Why speak to the issue?  Trust me, even if I were anti-gay, being anti-gay would not be sufficient reason to speak. I am not anti-gay. I do not count gay persons as inferior to myself. I count them—and all people—as my equals because we all stand equally as sinners before God in need of grace.  I believe—as the Declaration of Independence asserts—that “all men are created equal, that they are endowed by their Creator with certain unalienable Rights.” It is on this basis—and for this reason—that I feel compelled to plead with folks to uphold the traditional definition of marriage.  The issue is NOT “gay vs. anti-gay.”  The issue is NOT one of “bigotry vs. civil rights.”  The issue is not even a political one, in the sense of it being “conservative vs. liberal.”  The issue comes down simply to Tyranny vs. Liberty, and  I hope always to be on the side of liberty.

I have attempted to make this case before, and I was then accused of being “hung up” on fighting against gays. So, again, I repeat that I am not anti-gay.  I am anti-tyranny, or, as I prefer to say it, I am pro-liberty.  I am for freedom in the truest sense of that word. I am for the belief that all of us have certain unalienable rights which were granted to us as human beings not by our government but by our Creator, as the Declaration of Independence says.

Here is the issue. Biological nature (and biological nature’s God) has established male and female as the basis upon which humanity would multiply and prosper. Good governments serve nature (and nature’s God) by enacting laws which comport to natural laws, thus maintaining order for the benefit of humankind. The law in this case is not an imposition; it is a clarification of what is true by natural design. As such, the law serves as an affirmation of that which is best for ordering human society.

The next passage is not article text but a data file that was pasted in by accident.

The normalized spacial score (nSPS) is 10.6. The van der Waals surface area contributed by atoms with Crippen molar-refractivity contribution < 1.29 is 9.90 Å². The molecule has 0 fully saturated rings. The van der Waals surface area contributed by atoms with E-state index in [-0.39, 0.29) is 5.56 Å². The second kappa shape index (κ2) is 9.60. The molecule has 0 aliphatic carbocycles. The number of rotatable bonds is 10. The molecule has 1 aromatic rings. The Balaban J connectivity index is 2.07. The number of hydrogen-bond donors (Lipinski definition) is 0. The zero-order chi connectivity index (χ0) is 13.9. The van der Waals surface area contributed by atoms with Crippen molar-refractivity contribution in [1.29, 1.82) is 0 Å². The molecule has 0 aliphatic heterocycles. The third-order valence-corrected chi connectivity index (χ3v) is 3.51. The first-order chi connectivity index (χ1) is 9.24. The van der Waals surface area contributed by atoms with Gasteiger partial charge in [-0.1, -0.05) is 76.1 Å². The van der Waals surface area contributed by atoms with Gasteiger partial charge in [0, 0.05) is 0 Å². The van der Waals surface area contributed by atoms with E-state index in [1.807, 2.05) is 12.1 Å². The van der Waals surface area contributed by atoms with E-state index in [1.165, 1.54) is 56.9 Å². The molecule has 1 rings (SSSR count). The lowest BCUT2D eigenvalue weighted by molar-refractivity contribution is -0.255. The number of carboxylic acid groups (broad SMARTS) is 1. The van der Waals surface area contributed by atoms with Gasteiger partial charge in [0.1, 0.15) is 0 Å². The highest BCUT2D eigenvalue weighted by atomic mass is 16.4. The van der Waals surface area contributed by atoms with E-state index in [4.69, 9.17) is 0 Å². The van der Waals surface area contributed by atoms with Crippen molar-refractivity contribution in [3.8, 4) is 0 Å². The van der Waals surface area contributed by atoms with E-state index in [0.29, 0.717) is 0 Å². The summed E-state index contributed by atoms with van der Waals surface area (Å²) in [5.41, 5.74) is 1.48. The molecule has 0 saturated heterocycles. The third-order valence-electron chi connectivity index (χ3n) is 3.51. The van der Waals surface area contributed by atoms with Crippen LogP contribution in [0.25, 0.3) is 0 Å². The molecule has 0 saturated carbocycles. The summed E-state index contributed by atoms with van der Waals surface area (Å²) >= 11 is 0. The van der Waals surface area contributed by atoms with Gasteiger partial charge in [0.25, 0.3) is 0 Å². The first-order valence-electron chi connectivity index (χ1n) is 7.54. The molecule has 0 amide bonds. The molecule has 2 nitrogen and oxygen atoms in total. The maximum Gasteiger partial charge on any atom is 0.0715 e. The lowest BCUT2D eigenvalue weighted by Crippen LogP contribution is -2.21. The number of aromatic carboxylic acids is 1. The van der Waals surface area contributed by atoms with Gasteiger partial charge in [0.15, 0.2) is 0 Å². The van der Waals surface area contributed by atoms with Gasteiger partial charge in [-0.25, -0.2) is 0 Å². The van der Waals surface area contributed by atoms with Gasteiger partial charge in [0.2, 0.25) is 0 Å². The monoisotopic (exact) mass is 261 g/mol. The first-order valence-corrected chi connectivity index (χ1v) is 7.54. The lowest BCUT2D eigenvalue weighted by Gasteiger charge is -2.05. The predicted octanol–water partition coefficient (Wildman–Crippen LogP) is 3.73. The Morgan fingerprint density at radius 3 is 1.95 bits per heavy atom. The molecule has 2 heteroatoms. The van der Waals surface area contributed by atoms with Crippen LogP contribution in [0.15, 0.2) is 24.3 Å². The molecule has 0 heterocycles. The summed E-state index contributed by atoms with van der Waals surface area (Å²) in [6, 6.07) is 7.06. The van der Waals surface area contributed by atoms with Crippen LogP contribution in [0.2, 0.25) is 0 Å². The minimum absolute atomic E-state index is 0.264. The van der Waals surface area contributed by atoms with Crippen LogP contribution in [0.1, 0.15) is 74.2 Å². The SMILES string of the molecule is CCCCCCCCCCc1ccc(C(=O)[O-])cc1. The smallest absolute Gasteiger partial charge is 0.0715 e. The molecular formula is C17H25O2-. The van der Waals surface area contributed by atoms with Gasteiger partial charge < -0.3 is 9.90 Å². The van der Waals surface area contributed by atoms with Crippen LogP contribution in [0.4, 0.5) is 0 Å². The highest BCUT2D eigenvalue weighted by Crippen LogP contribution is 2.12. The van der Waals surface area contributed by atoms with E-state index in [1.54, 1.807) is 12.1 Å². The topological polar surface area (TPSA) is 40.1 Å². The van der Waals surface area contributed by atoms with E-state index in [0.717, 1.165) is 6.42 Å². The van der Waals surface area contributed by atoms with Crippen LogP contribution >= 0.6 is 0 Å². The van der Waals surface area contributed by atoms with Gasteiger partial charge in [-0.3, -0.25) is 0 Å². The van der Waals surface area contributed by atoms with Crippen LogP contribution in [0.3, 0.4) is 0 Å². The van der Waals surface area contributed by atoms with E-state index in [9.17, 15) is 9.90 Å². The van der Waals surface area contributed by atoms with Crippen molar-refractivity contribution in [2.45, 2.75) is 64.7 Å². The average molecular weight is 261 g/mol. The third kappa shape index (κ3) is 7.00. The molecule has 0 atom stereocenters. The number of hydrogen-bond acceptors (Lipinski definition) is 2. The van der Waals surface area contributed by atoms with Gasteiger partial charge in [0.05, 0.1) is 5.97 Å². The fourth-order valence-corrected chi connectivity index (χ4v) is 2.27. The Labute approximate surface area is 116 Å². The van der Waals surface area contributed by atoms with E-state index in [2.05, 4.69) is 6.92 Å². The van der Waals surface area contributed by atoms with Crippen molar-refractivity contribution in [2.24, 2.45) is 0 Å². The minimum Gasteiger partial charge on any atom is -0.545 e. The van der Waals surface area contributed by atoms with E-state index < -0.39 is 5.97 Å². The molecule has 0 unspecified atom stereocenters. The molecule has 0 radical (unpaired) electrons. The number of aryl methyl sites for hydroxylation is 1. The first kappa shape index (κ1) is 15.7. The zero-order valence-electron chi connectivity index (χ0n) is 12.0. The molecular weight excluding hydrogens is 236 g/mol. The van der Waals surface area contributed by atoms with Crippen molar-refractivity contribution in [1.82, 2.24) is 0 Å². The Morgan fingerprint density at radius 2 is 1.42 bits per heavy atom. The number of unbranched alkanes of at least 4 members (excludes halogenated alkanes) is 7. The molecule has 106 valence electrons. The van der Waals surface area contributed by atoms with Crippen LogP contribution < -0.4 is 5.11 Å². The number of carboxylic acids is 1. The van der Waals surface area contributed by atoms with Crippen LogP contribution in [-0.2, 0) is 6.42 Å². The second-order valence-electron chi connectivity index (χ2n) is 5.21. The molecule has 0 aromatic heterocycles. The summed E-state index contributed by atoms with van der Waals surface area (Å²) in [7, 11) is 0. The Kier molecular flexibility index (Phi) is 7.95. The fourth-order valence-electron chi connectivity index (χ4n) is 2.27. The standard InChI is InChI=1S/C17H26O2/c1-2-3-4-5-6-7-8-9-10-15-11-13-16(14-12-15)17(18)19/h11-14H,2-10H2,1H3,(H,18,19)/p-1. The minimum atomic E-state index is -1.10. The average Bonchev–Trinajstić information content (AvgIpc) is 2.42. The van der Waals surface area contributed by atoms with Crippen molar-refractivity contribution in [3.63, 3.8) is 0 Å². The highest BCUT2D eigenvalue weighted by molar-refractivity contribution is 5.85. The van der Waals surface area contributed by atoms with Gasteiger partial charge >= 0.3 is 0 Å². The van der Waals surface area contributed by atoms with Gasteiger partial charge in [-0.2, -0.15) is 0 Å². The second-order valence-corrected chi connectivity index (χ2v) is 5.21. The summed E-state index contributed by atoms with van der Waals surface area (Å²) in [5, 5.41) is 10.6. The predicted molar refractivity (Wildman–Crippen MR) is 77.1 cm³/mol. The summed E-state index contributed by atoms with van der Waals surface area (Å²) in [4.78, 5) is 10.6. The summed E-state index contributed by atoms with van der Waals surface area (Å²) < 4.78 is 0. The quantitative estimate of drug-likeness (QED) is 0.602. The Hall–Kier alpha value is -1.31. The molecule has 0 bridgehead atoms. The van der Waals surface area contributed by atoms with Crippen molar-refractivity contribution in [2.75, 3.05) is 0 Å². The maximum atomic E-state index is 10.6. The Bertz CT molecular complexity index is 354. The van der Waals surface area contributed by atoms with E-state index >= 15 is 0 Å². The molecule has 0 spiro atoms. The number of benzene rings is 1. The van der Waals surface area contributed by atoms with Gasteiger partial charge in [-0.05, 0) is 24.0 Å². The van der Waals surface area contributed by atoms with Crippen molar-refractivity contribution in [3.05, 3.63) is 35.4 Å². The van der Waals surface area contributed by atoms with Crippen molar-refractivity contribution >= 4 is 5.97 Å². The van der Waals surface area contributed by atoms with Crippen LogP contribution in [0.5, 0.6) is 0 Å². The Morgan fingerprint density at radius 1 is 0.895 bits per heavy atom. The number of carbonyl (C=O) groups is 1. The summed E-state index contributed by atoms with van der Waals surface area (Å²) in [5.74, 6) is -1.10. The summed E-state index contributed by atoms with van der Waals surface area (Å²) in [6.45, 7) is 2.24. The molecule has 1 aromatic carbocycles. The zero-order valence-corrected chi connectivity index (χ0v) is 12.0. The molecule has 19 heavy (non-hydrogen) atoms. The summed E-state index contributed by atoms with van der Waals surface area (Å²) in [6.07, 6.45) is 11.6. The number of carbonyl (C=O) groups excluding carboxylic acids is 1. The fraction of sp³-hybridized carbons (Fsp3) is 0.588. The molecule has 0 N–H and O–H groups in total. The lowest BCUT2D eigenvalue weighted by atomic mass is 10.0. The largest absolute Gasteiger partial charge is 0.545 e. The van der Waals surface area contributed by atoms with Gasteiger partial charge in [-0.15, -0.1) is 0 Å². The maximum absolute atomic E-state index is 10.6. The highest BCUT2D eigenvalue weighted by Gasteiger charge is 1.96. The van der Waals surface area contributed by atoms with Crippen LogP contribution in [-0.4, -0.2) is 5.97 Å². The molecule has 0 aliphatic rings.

Heterosexual, monogamous marriage resulting in orderly reproduction is a true design of biological nature.  Though reproduction is not the only significant aspect of marriage, it is certainly a primary aspect of marriage.  A recent article in the Harvard Journal of Law and Public Policy states,

Marriage is valuable in itself, but its inherent orientation to the bearing and rearing of children contributes to its distinctive structure, including norms of monogamy and fidelity. This link to the welfare of children also helps explain why marriage is important to the common good and why the state should recognize and regulate it.  Harvard Journal of Law and Public Policy, Vol. 34, No. 1, pp. 245-287, Winter 2010

This view of marriage, which is known as the “Conjugal View,” is rooted in nature, in biology, and in the basic reality of creation and creaturely existence. It is not the property of American politics. It was not founded here. Its roots go back thousands of years prior to the establishment of the United States of America.  The oldest social law code extant (the Code of Ur Nammu) details penalties for adultery and affirms the conjugal view of marriage. Long before Republicans or Democrats, Conservatives or Liberals, were conceived, civilizations discovered in nature and codified in law the conjugal view of marriage.  Marriage, ultimately, is defined by nature itself for the orderly propagation of humanity.

This view of marriage has weathered other libertine tempests in American history, such as the 19th Century drive by the Mormon church advocating polygamy.  In its famous case deciding the fate of polygamy in America, the Court ruled in Reynolds v. United States (1878) that monogamous, heterosexual marriage provides the bedrock structure for societal harmony: